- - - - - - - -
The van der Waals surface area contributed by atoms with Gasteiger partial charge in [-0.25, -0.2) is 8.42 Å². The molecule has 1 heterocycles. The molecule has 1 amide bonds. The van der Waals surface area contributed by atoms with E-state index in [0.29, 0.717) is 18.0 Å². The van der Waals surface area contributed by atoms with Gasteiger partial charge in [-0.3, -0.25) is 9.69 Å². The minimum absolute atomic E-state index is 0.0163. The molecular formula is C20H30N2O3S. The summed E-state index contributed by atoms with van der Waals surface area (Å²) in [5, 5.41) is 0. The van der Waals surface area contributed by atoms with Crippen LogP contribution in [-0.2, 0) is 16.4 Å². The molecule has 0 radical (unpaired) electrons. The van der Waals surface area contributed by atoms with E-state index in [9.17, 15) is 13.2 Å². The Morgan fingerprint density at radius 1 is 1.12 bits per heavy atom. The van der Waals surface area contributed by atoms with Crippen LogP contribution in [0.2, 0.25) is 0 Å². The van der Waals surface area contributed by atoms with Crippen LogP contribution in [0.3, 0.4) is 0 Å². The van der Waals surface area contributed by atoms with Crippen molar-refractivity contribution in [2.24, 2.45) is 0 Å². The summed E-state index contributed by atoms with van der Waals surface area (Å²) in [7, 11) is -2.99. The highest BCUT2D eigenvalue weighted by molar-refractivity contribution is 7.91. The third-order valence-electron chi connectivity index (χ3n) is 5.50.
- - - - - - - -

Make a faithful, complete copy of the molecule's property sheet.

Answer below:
The van der Waals surface area contributed by atoms with Gasteiger partial charge in [-0.25, -0.2) is 8.42 Å². The molecule has 1 heterocycles. The molecule has 1 amide bonds. The van der Waals surface area contributed by atoms with E-state index in [0.29, 0.717) is 18.0 Å². The van der Waals surface area contributed by atoms with Gasteiger partial charge in [-0.3, -0.25) is 9.69 Å². The minimum absolute atomic E-state index is 0.0163. The molecular formula is C20H30N2O3S. The summed E-state index contributed by atoms with van der Waals surface area (Å²) in [5, 5.41) is 0. The van der Waals surface area contributed by atoms with Crippen LogP contribution in [-0.2, 0) is 16.4 Å². The molecule has 0 radical (unpaired) electrons. The van der Waals surface area contributed by atoms with E-state index in [9.17, 15) is 13.2 Å². The Morgan fingerprint density at radius 1 is 1.12 bits per heavy atom. The van der Waals surface area contributed by atoms with Crippen LogP contribution in [0.2, 0.25) is 0 Å². The van der Waals surface area contributed by atoms with Crippen LogP contribution in [0.3, 0.4) is 0 Å². The van der Waals surface area contributed by atoms with Crippen molar-refractivity contribution in [2.24, 2.45) is 0 Å². The summed E-state index contributed by atoms with van der Waals surface area (Å²) in [7, 11) is -2.99. The highest BCUT2D eigenvalue weighted by molar-refractivity contribution is 7.91. The third-order valence-electron chi connectivity index (χ3n) is 5.50.